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How to create a workplace accepting of employees with disabilities
CultureMarch 13, 2017
Every human has the right to work, and the right to choose the type of work they carry out regardless of race, gender, sexual orientation and many other things, including disability. Whilst carrying out this work, everyone must be presented with an environment that is open, inclusive and accessible. By not equally considering people for positions, or discriminating against someone during the advertising and interviewing for a position or whilst in employment, you are in breach of your obligations as an employer and could be severely penalised.
There are perhaps many preconceptions associated with employing someone with a disability but the reality is that majority of individuals with a disability are still highly functioning and may contribute significantly to your overall business function.
With this in mind, let us identify how you can create a positive environment for employees with disabilities while sharing the benefits of doing so to improve not only your culture but the success of your business.
Interesting information supported by Statistics New Zealand shows that within their chosen field, relatively few disabled workers (under the age of 65) needed special modifications or equipment to carry out their job, with only 7% saying they required any, or additional modifications. Further, did you know that one in five working age New Zealanders have a disability? Quite a staggering statistic which only reinforces the need to ensure your workplace is an accepting one.
A disability is explained as someone who is somehow limited in their function, whether it be physically, cognitively, intellectually, mentally, developmentally or sensory, and includes personal impairment, activity limitation and participation restrictions.
A disability can be the result of an accident, illness or present since birth. The disability can also be visible or hidden, and may be permanent or just temporary.
Benefits associated with employing disabled workers.
How to ensure an accepting workplace culture.
Educating staff and managers on not only the requirements but the benefits of disabled employees helps to create a next level of understanding, meaning when a disabled employee joins or is recognised within the workplace, they immediately feel welcomed and supported.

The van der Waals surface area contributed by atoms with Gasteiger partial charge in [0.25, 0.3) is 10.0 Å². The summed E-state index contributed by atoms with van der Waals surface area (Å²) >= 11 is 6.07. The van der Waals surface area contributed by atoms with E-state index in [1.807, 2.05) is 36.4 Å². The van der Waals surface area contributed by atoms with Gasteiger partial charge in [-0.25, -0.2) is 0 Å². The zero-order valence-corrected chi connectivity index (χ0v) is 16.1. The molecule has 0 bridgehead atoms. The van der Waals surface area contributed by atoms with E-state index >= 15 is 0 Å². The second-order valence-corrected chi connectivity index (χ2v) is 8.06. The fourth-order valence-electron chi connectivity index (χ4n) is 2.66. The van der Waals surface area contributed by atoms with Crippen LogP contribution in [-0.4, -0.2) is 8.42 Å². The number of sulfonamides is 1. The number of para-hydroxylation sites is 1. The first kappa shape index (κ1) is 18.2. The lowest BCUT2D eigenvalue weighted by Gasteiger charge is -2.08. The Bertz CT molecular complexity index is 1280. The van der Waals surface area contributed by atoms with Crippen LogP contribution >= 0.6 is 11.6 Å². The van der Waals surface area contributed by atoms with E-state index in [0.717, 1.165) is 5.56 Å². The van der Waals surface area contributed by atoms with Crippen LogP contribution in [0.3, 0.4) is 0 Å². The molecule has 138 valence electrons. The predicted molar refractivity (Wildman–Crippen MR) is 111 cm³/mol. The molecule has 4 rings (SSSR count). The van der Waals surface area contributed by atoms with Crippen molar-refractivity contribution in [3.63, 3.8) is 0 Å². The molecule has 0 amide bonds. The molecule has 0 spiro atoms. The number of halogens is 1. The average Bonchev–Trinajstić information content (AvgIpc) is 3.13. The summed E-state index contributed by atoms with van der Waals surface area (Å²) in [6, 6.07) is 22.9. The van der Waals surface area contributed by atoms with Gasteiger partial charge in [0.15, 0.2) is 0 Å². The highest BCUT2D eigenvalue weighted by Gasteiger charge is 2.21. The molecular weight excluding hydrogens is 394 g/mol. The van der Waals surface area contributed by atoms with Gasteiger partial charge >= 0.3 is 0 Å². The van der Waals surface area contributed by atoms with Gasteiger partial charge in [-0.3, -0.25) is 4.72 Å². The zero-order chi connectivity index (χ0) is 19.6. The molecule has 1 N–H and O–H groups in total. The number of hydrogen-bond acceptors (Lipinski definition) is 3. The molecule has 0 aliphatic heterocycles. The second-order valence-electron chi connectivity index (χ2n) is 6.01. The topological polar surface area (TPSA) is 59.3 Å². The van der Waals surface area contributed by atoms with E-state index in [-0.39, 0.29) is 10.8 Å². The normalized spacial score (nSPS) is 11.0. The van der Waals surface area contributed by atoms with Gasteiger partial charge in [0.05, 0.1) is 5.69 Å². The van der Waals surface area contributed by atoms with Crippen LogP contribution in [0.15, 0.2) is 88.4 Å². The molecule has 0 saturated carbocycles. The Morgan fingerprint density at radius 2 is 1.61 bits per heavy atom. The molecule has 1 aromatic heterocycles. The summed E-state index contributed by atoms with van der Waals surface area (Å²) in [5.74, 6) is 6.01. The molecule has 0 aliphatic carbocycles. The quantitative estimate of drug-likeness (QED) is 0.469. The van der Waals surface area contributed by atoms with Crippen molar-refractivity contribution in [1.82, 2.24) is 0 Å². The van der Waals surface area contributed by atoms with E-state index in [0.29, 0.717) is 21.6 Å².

2. Policies and procedures
Ensure all the policies and procedures associated with your workplace, if required, include, support and/or identify with disabled employees. For example, your anti-discrimination and anti-bullying policies should clearly reference a zero-tolerance policy towards any such behaviour.
3. Workplace furnishings and accessibility
Be prepared in every aspect of your workplace by making sure it complies with regulations such as wheel-chair accessibility, and determine how easily modifications could be made should a need arise.
Speak openly with staff, including disabled employees about the requirements of each other and any potential limitation that maybe faced by the disabled employee.
Currently, employers can pay disabled workers less than the minimum wage if the person is limited in the work they can carry out. When it comes to paying wages less than the minimum to disabled employees, you must be granted an exemption by the Labour Inspectorate. If you are granted this, act in good faith by determining the needs and ability of the employee first.
Finally, it is important to understand that if an employee becomes ill or has an accident that leaves them permanently or temporarily disabled, it is your obligation, where reasonably practicable, to allow that employee to return to work in the best capacity possible.
Understanding your obligations associated with disabled employees can be confusing and this is where Employsure can help. As the leading workplace relations specialist, we can guide you through your requirements involved with disabled employees and most other employment relations concerns. Contact an Employsure specialist on 0800 675 700.